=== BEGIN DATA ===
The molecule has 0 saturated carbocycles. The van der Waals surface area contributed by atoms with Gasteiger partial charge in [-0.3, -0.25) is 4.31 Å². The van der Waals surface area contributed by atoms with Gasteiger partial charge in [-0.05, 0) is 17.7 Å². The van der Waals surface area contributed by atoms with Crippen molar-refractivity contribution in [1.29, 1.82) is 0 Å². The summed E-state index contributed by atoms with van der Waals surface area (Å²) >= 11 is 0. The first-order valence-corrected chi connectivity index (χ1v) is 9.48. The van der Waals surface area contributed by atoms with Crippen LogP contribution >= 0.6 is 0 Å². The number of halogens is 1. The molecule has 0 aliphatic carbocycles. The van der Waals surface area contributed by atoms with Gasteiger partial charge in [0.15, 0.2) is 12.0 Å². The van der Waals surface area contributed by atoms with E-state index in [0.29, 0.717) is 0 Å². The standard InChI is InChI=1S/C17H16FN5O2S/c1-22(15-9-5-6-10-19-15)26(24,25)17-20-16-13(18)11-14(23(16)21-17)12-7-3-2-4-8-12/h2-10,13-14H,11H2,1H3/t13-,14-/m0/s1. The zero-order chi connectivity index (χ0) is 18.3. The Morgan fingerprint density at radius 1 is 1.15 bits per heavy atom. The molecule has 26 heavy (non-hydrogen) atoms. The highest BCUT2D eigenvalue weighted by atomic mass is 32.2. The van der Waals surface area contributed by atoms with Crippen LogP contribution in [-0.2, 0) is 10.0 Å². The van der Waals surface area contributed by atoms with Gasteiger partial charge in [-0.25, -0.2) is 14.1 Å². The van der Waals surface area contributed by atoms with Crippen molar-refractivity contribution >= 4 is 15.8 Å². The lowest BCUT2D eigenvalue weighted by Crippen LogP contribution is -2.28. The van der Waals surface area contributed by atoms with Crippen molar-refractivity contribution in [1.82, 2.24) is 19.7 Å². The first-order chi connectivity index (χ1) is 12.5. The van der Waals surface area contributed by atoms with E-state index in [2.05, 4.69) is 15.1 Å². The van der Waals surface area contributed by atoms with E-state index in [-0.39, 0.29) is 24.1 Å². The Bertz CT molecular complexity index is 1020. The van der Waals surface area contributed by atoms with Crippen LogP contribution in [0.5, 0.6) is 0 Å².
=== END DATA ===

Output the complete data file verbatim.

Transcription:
The molecule has 0 saturated carbocycles. The van der Waals surface area contributed by atoms with Gasteiger partial charge in [-0.3, -0.25) is 4.31 Å². The van der Waals surface area contributed by atoms with Gasteiger partial charge in [-0.05, 0) is 17.7 Å². The van der Waals surface area contributed by atoms with Crippen molar-refractivity contribution in [1.29, 1.82) is 0 Å². The summed E-state index contributed by atoms with van der Waals surface area (Å²) >= 11 is 0. The first-order valence-corrected chi connectivity index (χ1v) is 9.48. The van der Waals surface area contributed by atoms with Crippen LogP contribution >= 0.6 is 0 Å². The number of halogens is 1. The molecule has 0 aliphatic carbocycles. The van der Waals surface area contributed by atoms with Gasteiger partial charge in [0.15, 0.2) is 12.0 Å². The van der Waals surface area contributed by atoms with E-state index in [0.29, 0.717) is 0 Å². The standard InChI is InChI=1S/C17H16FN5O2S/c1-22(15-9-5-6-10-19-15)26(24,25)17-20-16-13(18)11-14(23(16)21-17)12-7-3-2-4-8-12/h2-10,13-14H,11H2,1H3/t13-,14-/m0/s1. The zero-order chi connectivity index (χ0) is 18.3. The Morgan fingerprint density at radius 1 is 1.15 bits per heavy atom. The molecule has 26 heavy (non-hydrogen) atoms. The highest BCUT2D eigenvalue weighted by atomic mass is 32.2. The van der Waals surface area contributed by atoms with Crippen LogP contribution in [-0.2, 0) is 10.0 Å². The van der Waals surface area contributed by atoms with Gasteiger partial charge in [-0.25, -0.2) is 14.1 Å². The van der Waals surface area contributed by atoms with Crippen molar-refractivity contribution >= 4 is 15.8 Å². The lowest BCUT2D eigenvalue weighted by Crippen LogP contribution is -2.28. The van der Waals surface area contributed by atoms with Crippen molar-refractivity contribution in [1.82, 2.24) is 19.7 Å². The first-order chi connectivity index (χ1) is 12.5. The van der Waals surface area contributed by atoms with E-state index in [2.05, 4.69) is 15.1 Å². The van der Waals surface area contributed by atoms with E-state index in [-0.39, 0.29) is 24.1 Å². The Bertz CT molecular complexity index is 1020. The van der Waals surface area contributed by atoms with Crippen LogP contribution in [0.5, 0.6) is 0 Å².